Maybe what MS should do is resurrect the hardware division and start dabbling in bleading edge hardware integration and form factors. Of course if they did that I would suspect that they would be criticised for being off in left field…like when the XBox was released.

    Dan

    • Sumocat says

      I didn’t claim they should do anything with the hardware, and I explained that what they should do “under the hood” is improve the interface, which is software. More importantly, I made no argument that they should have done anything differently for netbooks. As far as I see, our opinions don’t actually conflict.

      I would point out, however, that Microsoft was involved with the hardware reference design and requirements for the Tablet PC and UMPC, so when it comes to tablets, they have traditionally been involved with the hardware.

  4. Dennisvjames says

    I’m sitting in a cafe tied to their Wifi (or someone’s WiFi around here) using XP on a Fujitsu P1620 and 1 GB. With the larger battery I get about 7.5 to 8 hours of continuous connection. I didn’t buy an iPad. I wanted a tablet that I could take notes on and do a little word processing etc. I have Office 2007 (including OneNote – ‘natch). I can VPN to my computer at work and although the screens small I can get what I want done. Although I could put Win 7 on this I haven’t. It does what I want it to do and it’s blazing fast (stripped down). If Microsoft was really thinking they would take XP, throw in cool things (but keep the bloatware parts out – KISS this please), and make this their Slate operating system. They’ve extended it to 2010 in Netbooks…why not?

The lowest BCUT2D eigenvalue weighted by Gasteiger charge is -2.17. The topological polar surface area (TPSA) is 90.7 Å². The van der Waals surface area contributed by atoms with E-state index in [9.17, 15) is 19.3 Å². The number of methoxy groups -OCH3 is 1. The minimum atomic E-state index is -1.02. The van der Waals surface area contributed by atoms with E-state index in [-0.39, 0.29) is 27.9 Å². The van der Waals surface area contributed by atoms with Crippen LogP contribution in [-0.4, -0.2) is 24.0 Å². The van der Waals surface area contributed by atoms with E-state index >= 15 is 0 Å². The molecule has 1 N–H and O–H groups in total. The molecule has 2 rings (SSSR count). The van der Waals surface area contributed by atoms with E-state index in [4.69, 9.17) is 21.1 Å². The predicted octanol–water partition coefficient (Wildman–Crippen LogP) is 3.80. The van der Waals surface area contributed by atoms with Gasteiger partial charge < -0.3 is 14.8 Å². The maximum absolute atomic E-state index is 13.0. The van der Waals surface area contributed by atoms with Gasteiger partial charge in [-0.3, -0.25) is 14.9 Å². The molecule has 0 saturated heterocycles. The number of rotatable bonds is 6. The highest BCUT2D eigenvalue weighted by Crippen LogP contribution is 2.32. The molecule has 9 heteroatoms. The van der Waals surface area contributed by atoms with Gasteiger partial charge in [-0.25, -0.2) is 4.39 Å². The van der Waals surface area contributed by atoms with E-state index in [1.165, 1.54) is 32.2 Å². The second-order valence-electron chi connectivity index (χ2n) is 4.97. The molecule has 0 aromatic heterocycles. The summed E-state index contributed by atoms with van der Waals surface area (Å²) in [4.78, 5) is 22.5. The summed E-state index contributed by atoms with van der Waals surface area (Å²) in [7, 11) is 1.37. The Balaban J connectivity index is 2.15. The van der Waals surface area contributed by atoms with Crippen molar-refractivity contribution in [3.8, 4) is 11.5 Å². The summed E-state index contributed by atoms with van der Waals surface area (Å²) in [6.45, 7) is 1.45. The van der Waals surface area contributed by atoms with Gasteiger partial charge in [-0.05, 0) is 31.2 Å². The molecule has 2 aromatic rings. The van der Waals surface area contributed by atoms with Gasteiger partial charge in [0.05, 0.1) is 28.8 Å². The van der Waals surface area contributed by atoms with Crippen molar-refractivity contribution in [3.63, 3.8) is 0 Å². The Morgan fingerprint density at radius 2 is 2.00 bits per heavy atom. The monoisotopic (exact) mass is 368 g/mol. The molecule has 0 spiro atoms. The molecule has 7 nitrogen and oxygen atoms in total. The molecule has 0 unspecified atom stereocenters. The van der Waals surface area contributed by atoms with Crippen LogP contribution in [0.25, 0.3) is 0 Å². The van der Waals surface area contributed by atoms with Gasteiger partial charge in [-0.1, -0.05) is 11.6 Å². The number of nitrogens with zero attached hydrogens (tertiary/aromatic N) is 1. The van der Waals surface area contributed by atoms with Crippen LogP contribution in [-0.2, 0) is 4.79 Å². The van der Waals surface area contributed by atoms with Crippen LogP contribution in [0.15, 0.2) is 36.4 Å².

5. Vince Anido says

    I think they’re referring to how they went from virtually no market share in netbooks to over 90% in just a few years.

    http://blogs.computerworld.com/study_windows_clobbers_linux_on_netbooks_with_over_90_share

    That doesn’t mean it’s a direct analogy, tablets require a lot more UI work than waiting for netbook specs to catch up to windows, as you pointed out. But it seems like he’s trying to rally his troops by saying, “We’ve made huge progress in targeted markets before, we can do it again.”

    Regardless, as a long-time windows tablet user, I am sorely disappointed in Microsoft’s lack of innovation since XP Tablet edition.

  6. cassetti says

    VERY well written article – i 1000000% agree with you. This comes from a man who’s dream it was to own a Tablet PC before the iPad was EVER even mentioned and then purchased a top-of-the-line Lenovo X61T (with the rare touch-screen option in addition to a wacom digitizer). Windows is just not cut for the tablet systems – they need to emulate Android and iOS FAST (but what they did with windows mobile 7 is horrible)

    • kyith says

      +1 to this post. MSFT have been dragging their feet here man. Have been for the Phone, have been for the Tablet.

      its their own fault they ended up in this position.

  7. TM says

    I really hope that MS can come up with a standard OS for tablet’s so we don’t have to rely on companies to make the right custom OS.